Colorado saw its first glimmer of light last week after nearly two months of dark COVID-19 news, but what happens next depends on what we all do now.
The Colorado Department of Public Health and Environment reported 32,791 new cases of COVID-19 last week, which was about 200 more than the week before. It was the smallest week-over-week increase since the start of October — akin to a wildfire that is still growing, but no longer consuming thousands of additional acres each day.
Hospitalizations continued to increase, though at a slower pace than in recent weeks. As of Monday, 1,597 people were hospitalized with confirmed cases of COVID-19, and 114 were being treated for COVID-like symptoms and awaiting test results.
Statewide, 80% of beds in intensive-care units were in use, as were 81% of beds for general hospital care. That was a slight improvement over the same time last week.
The trajectory of deaths wasn’t as clear because of delayed reporting. The death toll had risen for five weeks as of Nov. 15, hitting levels not seen since early May.
Whether the progress continues or reverses will depend on what people do over the next few days, said Dr. Jon Samet, dean of the Colorado School of Public Health. New restrictions on counties that are up to Level Red on the state’s COVID dial should begin reducing transmission by early next week, but any effects from public policy could be drowned out if people gather for Thanksgiving and spread the virus there, he said.
“We think what’s really critical is what we’ll see in a week,” he said. “We don’t know what people are going to do on Thanksgiving.”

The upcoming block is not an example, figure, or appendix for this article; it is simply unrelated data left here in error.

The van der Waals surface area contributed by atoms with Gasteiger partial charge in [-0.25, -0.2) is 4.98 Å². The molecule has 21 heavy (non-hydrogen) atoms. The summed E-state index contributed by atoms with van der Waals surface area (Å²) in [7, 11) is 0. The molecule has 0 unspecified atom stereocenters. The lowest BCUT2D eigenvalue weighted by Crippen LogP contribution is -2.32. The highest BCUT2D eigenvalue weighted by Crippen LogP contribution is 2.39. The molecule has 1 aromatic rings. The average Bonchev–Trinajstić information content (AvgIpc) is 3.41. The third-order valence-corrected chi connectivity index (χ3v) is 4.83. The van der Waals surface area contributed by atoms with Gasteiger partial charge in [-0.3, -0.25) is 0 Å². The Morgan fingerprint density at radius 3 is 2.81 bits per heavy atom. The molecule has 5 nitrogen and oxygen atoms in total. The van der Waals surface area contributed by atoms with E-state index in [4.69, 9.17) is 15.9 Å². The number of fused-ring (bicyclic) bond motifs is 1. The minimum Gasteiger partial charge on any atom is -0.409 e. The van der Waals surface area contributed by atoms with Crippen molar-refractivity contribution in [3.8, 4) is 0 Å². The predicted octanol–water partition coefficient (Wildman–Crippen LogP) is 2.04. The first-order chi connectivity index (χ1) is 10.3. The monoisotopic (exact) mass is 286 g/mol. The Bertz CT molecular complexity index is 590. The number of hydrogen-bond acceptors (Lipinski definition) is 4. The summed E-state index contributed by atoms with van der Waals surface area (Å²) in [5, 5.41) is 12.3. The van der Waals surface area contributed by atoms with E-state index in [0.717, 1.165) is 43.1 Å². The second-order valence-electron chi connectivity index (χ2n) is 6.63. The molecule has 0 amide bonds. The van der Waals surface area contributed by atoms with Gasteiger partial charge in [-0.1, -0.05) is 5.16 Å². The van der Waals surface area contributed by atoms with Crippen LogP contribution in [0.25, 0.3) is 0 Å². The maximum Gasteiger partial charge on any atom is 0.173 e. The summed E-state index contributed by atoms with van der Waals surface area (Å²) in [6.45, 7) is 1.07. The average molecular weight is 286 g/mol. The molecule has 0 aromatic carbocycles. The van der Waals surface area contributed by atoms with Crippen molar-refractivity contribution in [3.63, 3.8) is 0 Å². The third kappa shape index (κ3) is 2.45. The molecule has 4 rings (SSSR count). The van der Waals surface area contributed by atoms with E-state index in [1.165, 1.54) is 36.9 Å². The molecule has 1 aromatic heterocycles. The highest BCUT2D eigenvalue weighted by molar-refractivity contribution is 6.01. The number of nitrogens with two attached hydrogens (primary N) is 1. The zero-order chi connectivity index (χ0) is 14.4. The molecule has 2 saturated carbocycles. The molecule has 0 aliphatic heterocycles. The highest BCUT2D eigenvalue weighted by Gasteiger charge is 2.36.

The Denver area moved into Level Red, which closes indoor dining and forbids gatherings between households, on Friday. El Paso County joined the list on Monday, bringing the total to 22 counties in red.
The Colorado School of Public Health reported Friday that one in every 49 Coloradans could be contagious. That means the odds that someone in any given group could spread the virus are higher than they’ve been since the pandemic began.
Hospitalizations are rising more slowly than they have in recent weeks, so the report estimated Colorado wouldn’t reach capacity in intensive-care units until mid-January, if current trends continue.
Denver-area hospitals have reported that while they still have beds, they’re struggling with staffing and can’t care for many more patients. The state has set up a staffing center where hospitals, nursing homes and other health care providers can request help, but it’s not clear how many potential workers are available.
On Monday, Gov. Jared Polis issued an executive order clarifying that hospitals that are at capacity and transfer patients won’t run afoul of federal regulations meant to prevent them from “dumping” patients who aren’t healthy enough for discharge. It also specified patients transferred to a hospital outside their insurance network shouldn’t receive surprise medical bills.
Promising results from multiple vaccines show that restrictions won’t last forever, Samet said, but continuing to follow them now will reduce the amount of pain the virus will cause until then. Colorado is participating in an exercise to test if states are ready to distribute the vaccine, but few details are available about it.
“We all have to hang in a little longer,” he said. “I hope everyone’s at a large gathering next Thanksgiving.”
Jessica Seaman contributed to this report.
This content was originally published here.